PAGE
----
Today the annual World Health Assembly (WHA) convenes in Geneva. Among many crucial topics in global health, the WHA will have before it a proposal to consider inviting Taiwan to be an observer at the World Health Organization (WHO), which has been tabled repeatedly in recent years. As Taiwan, along with much of Asia, is battling the SARS epidemic, this proposal is more timely than ever.
We are very grateful that, over the years, international public opinion has gradually come to appreciate the medical necessity of our modest request. Many leading international medical associations and an increasing number of parliaments, most notably the European Parliament and the US Congress, have passed resolutions calling for Taiwan's participation, and governments of the US, Japan, and many other countries have become active in support of our cause.
At the same time, we are also grateful for the practical assistance provided and offered by the US, Japan and others in our fight to contain SARS, and for the understanding and cooperation shown by the hundreds of thousands of foreign nationals who live, work and do business in Taiwan.
The intense integration of Taiwan into the global economy has always been a source of strength and pride for us. However, it also increases the risks -- both to us and to the countries we trade with, invest in and travel to -- of the spread of newly emerging diseases.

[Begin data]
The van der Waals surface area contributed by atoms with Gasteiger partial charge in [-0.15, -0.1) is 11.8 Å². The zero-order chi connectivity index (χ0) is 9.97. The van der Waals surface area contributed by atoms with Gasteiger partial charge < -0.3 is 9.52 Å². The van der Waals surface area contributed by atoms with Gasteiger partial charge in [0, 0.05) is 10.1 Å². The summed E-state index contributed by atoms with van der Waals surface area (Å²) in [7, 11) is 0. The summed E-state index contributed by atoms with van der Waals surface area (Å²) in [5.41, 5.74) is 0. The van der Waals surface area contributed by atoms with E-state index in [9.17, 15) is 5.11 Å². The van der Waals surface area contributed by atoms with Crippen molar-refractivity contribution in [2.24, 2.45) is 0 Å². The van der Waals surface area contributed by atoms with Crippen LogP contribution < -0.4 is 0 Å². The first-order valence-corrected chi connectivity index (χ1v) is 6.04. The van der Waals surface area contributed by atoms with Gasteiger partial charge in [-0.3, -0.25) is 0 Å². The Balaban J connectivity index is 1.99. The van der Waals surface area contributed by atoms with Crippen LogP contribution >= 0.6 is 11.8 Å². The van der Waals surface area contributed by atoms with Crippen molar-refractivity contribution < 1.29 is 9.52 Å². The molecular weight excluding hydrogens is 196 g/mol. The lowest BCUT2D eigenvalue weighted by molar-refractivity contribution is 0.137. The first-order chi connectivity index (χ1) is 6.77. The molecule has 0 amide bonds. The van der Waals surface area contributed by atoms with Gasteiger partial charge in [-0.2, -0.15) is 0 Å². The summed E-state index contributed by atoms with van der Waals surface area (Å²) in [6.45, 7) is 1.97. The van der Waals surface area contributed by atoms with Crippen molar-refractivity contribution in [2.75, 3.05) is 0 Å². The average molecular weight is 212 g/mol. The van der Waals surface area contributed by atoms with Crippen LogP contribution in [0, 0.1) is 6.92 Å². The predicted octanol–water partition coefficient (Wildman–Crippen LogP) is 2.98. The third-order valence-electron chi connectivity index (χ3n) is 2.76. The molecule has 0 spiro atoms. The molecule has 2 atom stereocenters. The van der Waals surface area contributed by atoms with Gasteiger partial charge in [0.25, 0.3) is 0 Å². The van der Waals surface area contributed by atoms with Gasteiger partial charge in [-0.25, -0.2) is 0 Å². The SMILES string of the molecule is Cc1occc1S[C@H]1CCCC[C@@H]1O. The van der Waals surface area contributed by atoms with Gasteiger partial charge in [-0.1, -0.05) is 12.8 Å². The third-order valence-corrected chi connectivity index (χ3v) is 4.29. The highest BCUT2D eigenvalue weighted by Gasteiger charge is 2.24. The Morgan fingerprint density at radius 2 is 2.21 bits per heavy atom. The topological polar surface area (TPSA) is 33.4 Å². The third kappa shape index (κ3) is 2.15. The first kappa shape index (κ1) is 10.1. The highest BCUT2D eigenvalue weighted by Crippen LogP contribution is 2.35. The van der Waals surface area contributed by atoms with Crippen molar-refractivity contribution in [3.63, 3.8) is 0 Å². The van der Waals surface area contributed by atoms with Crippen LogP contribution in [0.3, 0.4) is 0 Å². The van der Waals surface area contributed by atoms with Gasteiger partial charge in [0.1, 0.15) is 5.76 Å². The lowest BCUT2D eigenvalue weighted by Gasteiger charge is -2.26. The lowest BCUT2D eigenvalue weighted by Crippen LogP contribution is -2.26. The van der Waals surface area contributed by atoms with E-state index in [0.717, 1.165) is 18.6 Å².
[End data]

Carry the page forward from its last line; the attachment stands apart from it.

In 1998, we suffered an outbreak of enterovirus that took the lives of 78 children which was cause for alarm for non-Taiwanese families with children. Now SARS has killed over 34 people, and it is not yet fully under control. We have been forced to impose travel restrictions on visitors from other affected areas, even as our nationals are subject to some travel restrictions abroad, to the great detriment of the prosperity of all.
In today's globalized world, it is only reasonable to assume that such outbreaks will continue to occur from time to time, and we must redouble our efforts to deal with them.
Given that diseases know no boundaries, such preparations can only be effective if they are collective, involving all countries. Unfortunately, due to non-health considerations, Taiwan has not been able to participate in the substantive programs of information sharing and coordination under the auspices of the WHO. This has left a gap in the global network of disease prevention, putting at risk our own citizens, as well as those of our neighbors and trading partners.
In both the enterovirus and SARS cases, our health authorities requested technical assistance from the WHO. In the former situation, we received no such assistance. With SARS, our calls went unanswered during the crucial first few weeks, when we had a window of opportunity to contain the outbreak. Only after our situation deteriorated dramatically late last month did the WHO send its first experts to our country.
The contrast with the response of the US Centers for Disease Control and Prevention (USCDC) is especially noteworthy: they responded to our appeal immediately, with a substantial team of experts that provided invaluable assistance. The difference is that we have an established channel of direct communication with the USCDC, because they have been able to put aside political issues and act purely out of professional health considerations. This is what we are asking the WHO to do as well.